LA Forensics: The Keystone Diamond
Two things were done this time around that hadn't been done during the initial investigation.
The first was a comparison of Scott's fingerprints before and after the murder. Then, the altered prints were run through a computer system that was not available in 1983. It filled in the missing part of the print and was an exact match to the prints on the flashlight and to Scott's first set of fingerprints.
Secondly, Hernandez wanted a better time frame of when the murder happened, so he asked the criminalists to put new batteries in the flashlight, turn it on, and watch to see how long they lasted.
The batteries lasted about 3-1/2 hours, meaning that the crime couldn't have happened earlier than 5 a.m. Either roommate Dennis really did hear a car backfire at 2:30 a.m. or he was mistaken about the time.
Hernandez drove from the coffee shop of Scott's alibi to William's house. Scott could've easily been there shortly after the murder but no one working there remembered anything.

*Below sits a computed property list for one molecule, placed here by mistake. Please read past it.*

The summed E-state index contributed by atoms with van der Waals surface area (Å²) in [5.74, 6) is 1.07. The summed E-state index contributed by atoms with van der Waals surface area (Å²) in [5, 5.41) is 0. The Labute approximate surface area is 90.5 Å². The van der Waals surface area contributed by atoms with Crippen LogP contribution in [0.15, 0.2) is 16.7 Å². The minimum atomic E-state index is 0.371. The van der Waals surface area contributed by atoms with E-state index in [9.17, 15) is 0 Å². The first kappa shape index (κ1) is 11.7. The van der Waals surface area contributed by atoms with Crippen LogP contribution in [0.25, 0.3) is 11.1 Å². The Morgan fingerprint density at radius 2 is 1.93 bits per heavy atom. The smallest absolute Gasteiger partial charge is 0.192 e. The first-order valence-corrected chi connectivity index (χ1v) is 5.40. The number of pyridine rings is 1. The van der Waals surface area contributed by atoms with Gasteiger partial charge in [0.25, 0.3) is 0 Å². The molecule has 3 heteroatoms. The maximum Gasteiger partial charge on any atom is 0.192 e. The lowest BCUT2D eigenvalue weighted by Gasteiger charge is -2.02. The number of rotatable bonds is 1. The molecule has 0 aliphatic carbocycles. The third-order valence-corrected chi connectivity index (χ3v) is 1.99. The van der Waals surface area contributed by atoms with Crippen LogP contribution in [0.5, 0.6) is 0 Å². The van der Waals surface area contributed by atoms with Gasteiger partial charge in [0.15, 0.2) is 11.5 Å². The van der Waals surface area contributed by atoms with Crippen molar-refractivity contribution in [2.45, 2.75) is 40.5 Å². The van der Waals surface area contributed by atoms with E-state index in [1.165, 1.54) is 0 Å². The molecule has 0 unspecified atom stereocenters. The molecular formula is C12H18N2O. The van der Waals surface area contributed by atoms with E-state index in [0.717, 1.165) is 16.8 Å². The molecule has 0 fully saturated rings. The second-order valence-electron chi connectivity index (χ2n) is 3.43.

It was time to get the district attorney involved.
"Ray had a long history of putting together difficult cases," said Los Angeles County Deputy District Attorney Sidney Trapp. But more evidence was needed before filing the case.
"I think it would be really taking a chance with a jury if you only thing you had was a thumbprint, which could've been put anytime on the flashlight," Trapp said. "I would not want to go to a jury with just a thumbprint on a flashlight."
Through witnesses, Hernandez had located an ex-girlfriend of Scott's, in Phoenix. Trapp thought she could be the key — he'd obtained valuable evidence from girlfriends in past cases.
"I told my boss that I would file the case if he put two tickets on my desk to Phoenix for the next morning," Trapp said.
Sure enough, the next day Hernandez and Trapp knocked on the door of Sarah Hull in Phoenix.
A pretty woman answered.
"Well, I figured you'd get to me sometime," she said.